Wednesday, January 23, 2019

Striving Readers Grant is an Opportunity for the Whole Community

You may remember that Rugby Public Schools was awarded a North Dakota Striving Readers Grant this past fall. It is a federal grant aimed at improving literacy from birth to grade 12. This a wonderful opportunity for our schools, but also for our community! 

Not only do we have some exciting new things going on in K-12 due to this grant, but we are now able to provide literacy programming for children in our community who are in the birth to age five range. 

Karen Black and Gail Rham have been hired to assist us with the birth to age five literacy programming in our community.  Many of you will recognize these names as they were both teachers at Ely Elementary for many years.  They have extensive knowledge working with young students, and are very excited to start working with little ones in our community. 

The Heart of American Library and many of Rugby’s daycare providers have agreed to take part in this literacy programming.  Twice a month Karen and Gail will be doing Story Hour at the Heart of America Library.  This month’s topic will be “Rhyming, Sequencing, and Retelling.”  Story Hour is every Friday from 10:15-11:00AM. We hope to see more families attend this great opportunity!
Similar programming will be provided to our local childcare providers. Mrs. Black and Mrs. Rham will be working with the following childcare providers, Growing Place Daycare, The Kids Next Door, Mindy Stier, Connie Grove, Mandy Kuhnhenn, and Terry Lemar. 

RPS has partnered with the Heart of America Johnson Clinic and the First District Health Unit.  RPS will be providing books to both clinics.  The medical providers will provide books to babies and toddlers as they come in for their well-child visits, as well as continuing to talk about the importance of literacy at an early age.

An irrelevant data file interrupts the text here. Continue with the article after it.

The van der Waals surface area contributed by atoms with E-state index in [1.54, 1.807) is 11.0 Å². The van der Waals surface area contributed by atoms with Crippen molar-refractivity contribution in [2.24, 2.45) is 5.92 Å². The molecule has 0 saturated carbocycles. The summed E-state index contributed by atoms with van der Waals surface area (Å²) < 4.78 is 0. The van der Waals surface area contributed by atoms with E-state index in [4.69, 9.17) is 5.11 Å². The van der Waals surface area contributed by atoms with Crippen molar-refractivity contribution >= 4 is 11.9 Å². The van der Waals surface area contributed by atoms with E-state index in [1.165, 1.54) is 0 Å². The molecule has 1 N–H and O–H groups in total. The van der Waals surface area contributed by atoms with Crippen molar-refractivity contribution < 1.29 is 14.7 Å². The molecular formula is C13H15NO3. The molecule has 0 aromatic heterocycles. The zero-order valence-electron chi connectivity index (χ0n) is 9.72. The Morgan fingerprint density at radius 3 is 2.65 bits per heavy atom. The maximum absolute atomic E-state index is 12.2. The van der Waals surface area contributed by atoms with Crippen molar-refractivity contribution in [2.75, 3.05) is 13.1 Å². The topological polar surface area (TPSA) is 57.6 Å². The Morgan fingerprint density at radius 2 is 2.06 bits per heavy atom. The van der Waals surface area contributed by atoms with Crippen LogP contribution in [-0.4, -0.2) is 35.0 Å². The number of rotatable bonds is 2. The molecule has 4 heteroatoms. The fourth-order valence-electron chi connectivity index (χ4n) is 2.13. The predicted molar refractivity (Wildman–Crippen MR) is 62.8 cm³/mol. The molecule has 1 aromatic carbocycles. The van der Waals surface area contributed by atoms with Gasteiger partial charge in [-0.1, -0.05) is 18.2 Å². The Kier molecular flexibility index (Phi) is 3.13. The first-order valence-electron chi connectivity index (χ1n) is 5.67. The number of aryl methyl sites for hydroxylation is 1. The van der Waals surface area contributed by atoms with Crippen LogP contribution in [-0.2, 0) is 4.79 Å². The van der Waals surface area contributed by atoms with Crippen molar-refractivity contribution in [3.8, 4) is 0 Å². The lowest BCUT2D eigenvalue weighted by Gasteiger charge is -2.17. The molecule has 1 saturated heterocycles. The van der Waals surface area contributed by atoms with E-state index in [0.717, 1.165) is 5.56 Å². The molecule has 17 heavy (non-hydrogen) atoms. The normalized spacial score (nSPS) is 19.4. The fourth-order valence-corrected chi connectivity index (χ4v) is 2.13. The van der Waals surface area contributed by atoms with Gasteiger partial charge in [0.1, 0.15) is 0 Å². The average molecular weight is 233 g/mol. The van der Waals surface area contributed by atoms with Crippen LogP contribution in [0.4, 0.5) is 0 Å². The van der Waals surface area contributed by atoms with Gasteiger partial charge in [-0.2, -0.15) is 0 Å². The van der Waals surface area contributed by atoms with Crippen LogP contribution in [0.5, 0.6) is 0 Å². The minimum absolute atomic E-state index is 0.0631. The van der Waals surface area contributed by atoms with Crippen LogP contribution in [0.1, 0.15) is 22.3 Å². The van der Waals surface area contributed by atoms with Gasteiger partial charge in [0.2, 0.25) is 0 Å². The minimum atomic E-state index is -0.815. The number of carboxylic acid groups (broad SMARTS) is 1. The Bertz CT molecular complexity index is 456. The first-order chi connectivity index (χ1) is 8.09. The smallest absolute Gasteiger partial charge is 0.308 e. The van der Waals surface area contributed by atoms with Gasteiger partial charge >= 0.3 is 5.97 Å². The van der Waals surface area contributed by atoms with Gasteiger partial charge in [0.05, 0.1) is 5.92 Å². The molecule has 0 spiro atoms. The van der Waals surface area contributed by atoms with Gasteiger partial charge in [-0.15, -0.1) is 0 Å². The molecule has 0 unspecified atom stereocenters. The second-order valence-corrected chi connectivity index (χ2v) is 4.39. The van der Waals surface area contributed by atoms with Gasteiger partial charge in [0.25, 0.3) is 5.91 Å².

Reading, rhyming, singing, and talking — beginning from birth — profoundly influence literacy and language development, the foundations for all other learning! 

Wednesday, January 16, 2019

The Barrier of Time

I have been thinking about the structure of our school calendar for a long time. It is incredibly difficult to lead complex change within our current calendar. Staff development for educators often occurs during small chunks of time throughout the year (early outs and late starts). Due to our school calendar a considerable amount of time passes between each training. This makes it difficult to develop momentum and continuity from one training to the next. Quality staff development should be continuous and job-embedded. Due to our schedule and the busyness of the school day, learning something new is often placed on the back burner due to more pressing issues.

I did a small study of the large employers within our community. I wanted to see how the other large employers invest in staff development. The graph below compares the annual amount of hours for staff development for each employee classification.

Note: HAMC = Heart of America Medical Center, JD = John Deere, Bremer Bank, FIB = First International Bank, and RPSD = Rugby Public School District. 

Unfortunately, I wasn’t shocked from the data in the chart above. Our teachers receive significantly less staff development than other professional positions within our community. This is a problem and schools need to build more time for staff development into their schedule. We should be investing in our teachers and support staff like the hospital, banks, and area agricultural businesses.